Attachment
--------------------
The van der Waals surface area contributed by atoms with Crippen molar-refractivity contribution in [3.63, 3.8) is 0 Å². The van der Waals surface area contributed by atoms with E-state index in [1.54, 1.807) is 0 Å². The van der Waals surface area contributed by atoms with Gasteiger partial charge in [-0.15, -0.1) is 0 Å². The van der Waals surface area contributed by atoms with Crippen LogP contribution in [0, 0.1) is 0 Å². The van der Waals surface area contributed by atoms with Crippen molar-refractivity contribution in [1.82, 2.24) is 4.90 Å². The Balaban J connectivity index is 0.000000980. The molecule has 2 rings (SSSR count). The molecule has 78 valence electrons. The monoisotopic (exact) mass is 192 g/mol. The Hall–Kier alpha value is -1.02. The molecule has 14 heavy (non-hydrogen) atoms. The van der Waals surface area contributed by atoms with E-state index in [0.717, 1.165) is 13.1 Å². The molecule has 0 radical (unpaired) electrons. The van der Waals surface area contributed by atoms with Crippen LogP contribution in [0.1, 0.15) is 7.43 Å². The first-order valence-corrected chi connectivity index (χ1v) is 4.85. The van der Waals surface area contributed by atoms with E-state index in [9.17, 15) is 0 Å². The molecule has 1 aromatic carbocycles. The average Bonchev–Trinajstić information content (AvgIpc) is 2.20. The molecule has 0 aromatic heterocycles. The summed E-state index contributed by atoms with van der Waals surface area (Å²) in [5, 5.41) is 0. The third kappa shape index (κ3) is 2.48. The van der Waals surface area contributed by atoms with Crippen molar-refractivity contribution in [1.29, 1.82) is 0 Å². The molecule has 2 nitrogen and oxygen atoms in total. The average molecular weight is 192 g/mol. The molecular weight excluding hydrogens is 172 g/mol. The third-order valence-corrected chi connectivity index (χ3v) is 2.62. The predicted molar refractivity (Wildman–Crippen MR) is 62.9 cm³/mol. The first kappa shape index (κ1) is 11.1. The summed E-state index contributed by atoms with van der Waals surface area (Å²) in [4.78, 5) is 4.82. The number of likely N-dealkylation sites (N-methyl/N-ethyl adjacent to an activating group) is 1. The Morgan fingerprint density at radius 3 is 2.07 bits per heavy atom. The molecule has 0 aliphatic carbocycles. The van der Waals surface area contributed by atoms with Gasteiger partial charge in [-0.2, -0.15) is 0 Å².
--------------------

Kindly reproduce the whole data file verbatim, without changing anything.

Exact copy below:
The van der Waals surface area contributed by atoms with Crippen molar-refractivity contribution in [3.63, 3.8) is 0 Å². The van der Waals surface area contributed by atoms with E-state index in [1.54, 1.807) is 0 Å². The van der Waals surface area contributed by atoms with Gasteiger partial charge in [-0.15, -0.1) is 0 Å². The van der Waals surface area contributed by atoms with Crippen LogP contribution in [0, 0.1) is 0 Å². The van der Waals surface area contributed by atoms with Crippen molar-refractivity contribution in [1.82, 2.24) is 4.90 Å². The Balaban J connectivity index is 0.000000980. The molecule has 2 rings (SSSR count). The molecule has 78 valence electrons. The monoisotopic (exact) mass is 192 g/mol. The Hall–Kier alpha value is -1.02. The molecule has 14 heavy (non-hydrogen) atoms. The van der Waals surface area contributed by atoms with E-state index in [0.717, 1.165) is 13.1 Å². The molecule has 0 radical (unpaired) electrons. The van der Waals surface area contributed by atoms with Crippen LogP contribution in [0.1, 0.15) is 7.43 Å². The first-order valence-corrected chi connectivity index (χ1v) is 4.85. The van der Waals surface area contributed by atoms with E-state index in [9.17, 15) is 0 Å². The molecule has 1 aromatic carbocycles. The average Bonchev–Trinajstić information content (AvgIpc) is 2.20. The molecule has 0 aromatic heterocycles. The summed E-state index contributed by atoms with van der Waals surface area (Å²) in [5, 5.41) is 0. The third kappa shape index (κ3) is 2.48. The van der Waals surface area contributed by atoms with Crippen molar-refractivity contribution in [1.29, 1.82) is 0 Å². The molecule has 2 nitrogen and oxygen atoms in total. The average molecular weight is 192 g/mol. The molecular weight excluding hydrogens is 172 g/mol. The third-order valence-corrected chi connectivity index (χ3v) is 2.62. The predicted molar refractivity (Wildman–Crippen MR) is 62.9 cm³/mol. The first kappa shape index (κ1) is 11.1. The summed E-state index contributed by atoms with van der Waals surface area (Å²) in [4.78, 5) is 4.82. The number of likely N-dealkylation sites (N-methyl/N-ethyl adjacent to an activating group) is 1. The Morgan fingerprint density at radius 3 is 2.07 bits per heavy atom. The molecule has 0 aliphatic carbocycles. The van der Waals surface area contributed by atoms with Gasteiger partial charge in [-0.2, -0.15) is 0 Å².